Good Reads: Life and death on the high seas

This post is part of a series recommending writing you should read — especially nonfiction.

Good writing can transport you to any time or place so seamlessly that you feel like you were actually there, actually experiencing those things. Since I learned to read at five years old, doing phonetic worksheets to a cassette tape in the kitchen and watching countless episodes of Come Read with Me, I’ve marveled at the ability of compiled shapes on a page to take me places I’ve never been.

Places like the high seas.

For some reason, I’ve always been drawn to nautical tales like Moby Dick and Treasure IslandTen Thousand Leagues Under the Sea was one of my favorite books in ninth grade and then, of course, there are the Pirates of the Caribbean movies, among various other seafaring films.

So when I found out about Nathaniel Philbrick’s book about the historical events that inspired Melville to write Moby Dick, In the Heart of the Sea quickly rose to the top of my reading list.


I would not classify In the Heart of the Sea: The Tragedy of the Whaleship Essex as narrative nonfiction — though the book is written well and it does follow the basic arc of a story. In the Heart of the Sea is very much a historical account. Philbrick goes into detail about the whaling industry, the growth of Nantucket, and various scientific and historical realities that relate to what the men of the Essex experienced before and after the whale plowed into their ship. It’s a dense book — there’s a lot of information to digest — but it’s not a long, slogging read. Philbrick’s writing keeps things pacing ahead.

Where In the Heart of the Sea falters are the places Philbrick takes editorial tangents. He at times overplays the contrast of Nantucketers as peace-loving Quakers on land and bloodthirsty killers at sea. He projects a twenty-first century sensibility on an island’s historical means of economic survival, which to me undercuts his credibility as a historian. (This treatment of cultures that kill animals to survive is, of course, nothing new.) This also doesn’t give the readers enough credit — we would make the connection ourselves as long as the contrast was demonstrated clearly enough. Part of the joy of reading is making connections the author intended you to make without the author telling you to make them.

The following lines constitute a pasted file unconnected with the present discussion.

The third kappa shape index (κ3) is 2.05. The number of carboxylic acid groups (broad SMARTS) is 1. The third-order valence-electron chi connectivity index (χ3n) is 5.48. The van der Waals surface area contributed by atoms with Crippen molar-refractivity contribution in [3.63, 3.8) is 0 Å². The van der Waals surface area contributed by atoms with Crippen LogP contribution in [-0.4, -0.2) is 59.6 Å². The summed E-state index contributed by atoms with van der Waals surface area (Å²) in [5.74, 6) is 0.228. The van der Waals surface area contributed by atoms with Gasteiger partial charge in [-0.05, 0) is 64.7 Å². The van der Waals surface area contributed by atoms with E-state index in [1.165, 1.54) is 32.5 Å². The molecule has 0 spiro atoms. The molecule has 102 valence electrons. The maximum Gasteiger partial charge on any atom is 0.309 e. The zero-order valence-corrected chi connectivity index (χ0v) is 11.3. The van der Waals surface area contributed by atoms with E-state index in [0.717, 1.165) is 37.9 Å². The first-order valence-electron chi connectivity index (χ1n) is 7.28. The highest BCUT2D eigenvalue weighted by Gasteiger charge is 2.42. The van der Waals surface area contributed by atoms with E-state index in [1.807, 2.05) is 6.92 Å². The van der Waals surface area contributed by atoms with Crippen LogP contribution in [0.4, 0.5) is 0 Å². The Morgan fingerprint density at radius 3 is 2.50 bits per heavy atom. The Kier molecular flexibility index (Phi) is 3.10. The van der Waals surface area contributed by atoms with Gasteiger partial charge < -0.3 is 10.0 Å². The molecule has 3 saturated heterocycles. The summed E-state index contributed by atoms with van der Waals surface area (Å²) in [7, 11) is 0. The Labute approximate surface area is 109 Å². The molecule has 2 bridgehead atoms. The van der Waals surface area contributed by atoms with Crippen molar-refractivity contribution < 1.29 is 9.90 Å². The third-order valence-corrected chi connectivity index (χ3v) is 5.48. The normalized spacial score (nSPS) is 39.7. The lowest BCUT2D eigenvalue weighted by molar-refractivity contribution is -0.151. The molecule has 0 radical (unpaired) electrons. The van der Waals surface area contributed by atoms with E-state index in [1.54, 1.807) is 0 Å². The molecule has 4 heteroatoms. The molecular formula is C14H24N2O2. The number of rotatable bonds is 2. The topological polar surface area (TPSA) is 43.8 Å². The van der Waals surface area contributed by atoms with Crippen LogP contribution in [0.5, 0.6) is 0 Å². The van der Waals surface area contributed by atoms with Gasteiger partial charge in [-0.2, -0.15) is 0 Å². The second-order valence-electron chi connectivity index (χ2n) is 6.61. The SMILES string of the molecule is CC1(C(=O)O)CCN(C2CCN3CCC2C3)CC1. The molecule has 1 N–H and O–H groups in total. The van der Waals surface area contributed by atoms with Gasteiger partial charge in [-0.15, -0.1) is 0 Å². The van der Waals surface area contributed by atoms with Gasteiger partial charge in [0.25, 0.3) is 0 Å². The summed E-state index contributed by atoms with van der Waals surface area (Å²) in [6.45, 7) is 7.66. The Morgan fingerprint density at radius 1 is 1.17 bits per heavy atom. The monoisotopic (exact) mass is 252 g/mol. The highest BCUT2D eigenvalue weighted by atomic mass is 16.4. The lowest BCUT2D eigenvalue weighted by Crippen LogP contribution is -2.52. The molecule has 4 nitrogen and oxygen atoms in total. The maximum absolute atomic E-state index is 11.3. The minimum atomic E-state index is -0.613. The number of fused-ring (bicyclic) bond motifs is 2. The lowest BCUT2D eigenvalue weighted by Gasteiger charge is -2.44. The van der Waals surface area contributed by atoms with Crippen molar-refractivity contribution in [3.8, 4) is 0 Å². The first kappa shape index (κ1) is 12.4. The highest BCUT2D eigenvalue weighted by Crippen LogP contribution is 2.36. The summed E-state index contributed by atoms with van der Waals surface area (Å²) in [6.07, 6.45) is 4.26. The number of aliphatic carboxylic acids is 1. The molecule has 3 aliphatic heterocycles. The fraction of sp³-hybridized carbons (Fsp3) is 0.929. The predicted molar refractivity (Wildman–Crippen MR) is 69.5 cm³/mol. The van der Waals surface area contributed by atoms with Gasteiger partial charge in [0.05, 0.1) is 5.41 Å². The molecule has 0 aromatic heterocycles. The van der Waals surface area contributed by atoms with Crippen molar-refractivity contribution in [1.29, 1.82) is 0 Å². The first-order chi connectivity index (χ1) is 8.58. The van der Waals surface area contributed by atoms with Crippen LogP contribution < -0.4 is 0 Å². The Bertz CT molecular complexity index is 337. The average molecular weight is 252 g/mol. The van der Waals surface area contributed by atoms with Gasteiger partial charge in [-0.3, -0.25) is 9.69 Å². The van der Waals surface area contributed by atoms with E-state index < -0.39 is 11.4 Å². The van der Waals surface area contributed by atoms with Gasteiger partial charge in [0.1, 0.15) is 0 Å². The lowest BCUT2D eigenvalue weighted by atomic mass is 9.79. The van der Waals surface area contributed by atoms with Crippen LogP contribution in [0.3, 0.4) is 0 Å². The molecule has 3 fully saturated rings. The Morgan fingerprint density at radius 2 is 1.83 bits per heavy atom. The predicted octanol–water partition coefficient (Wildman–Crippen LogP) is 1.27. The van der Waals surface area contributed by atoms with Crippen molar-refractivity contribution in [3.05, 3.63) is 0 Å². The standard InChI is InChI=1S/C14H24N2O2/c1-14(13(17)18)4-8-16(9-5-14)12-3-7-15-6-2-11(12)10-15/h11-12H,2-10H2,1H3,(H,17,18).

On a five-star scale, I’d give In the Heart of the Sea three and a half stars, because the writing is solid and the subject matter is interesting. But if you’re looking for a book to send you on a journey, I’m not sure this one will do the trick. It’s more history than human narrative.


For more of a narrative experience, I recommend:

The Sinking of the Bounty by Matthew Shaer, The Atavist Magazine

This piece tells the true story of the Bounty, a real ship modeled after an 18th century ship by the same name (Mutiny on the Bounty ring any bells?), which sunk in the Atlantic during Hurricane Sandy. Tracing the steps and missteps of captain and crew, Shaer paints a vivid account of what happened bolstered by the backstory of ship and shipmates.

Have you read any nautical writing lately?

Good Reads: Missing hikers, recovering communities, and war dogs

This is the fourth in a new series of weekly posts recommending well-written narrative nonfiction/longform articles.

Did North Korea Kidnap an American Hiker? by Chris Vogel, Outside

In 2004, David Sneddon, 24, was capping off a summer studying in China by hiking western China near the Tiger Leaping Gorge. The Mandarin-speaking American was excited to return to the States and finish his college studies, according to emails he’d sent his family, but he never got to his brother’s place in Seoul. Ten years later, he still hasn’t been found, and most evidence points to a kidnapping by North Korea.

Sandy’s Ghost Towns Asbury Park Press Special Report

A collection of stories profiling various New Jersey towns that Hurricane Sandy hit hard in 2012. Each piece gives a taste of local flavor (like Giesela Smith’s crumb cake) and shares the stories and perspectives of residents, what they’ve been through and what they anticipate for the summer.

The Dogs of War by Michael Paterniti, National Geographic

Unsung heroes who are flung in danger’s way unknowingly, war dogs are adopted and trained by the U.S. military for three purposes: patrol, detecting, or tracking. In this piece, Paterniti follows Marine Corporal Jose Armenta and his dog Zenit, as they searched ground in Afghanistan for IEDs, improvised explosive devices, in 2011. The bond between man and dog.

What have you been reading?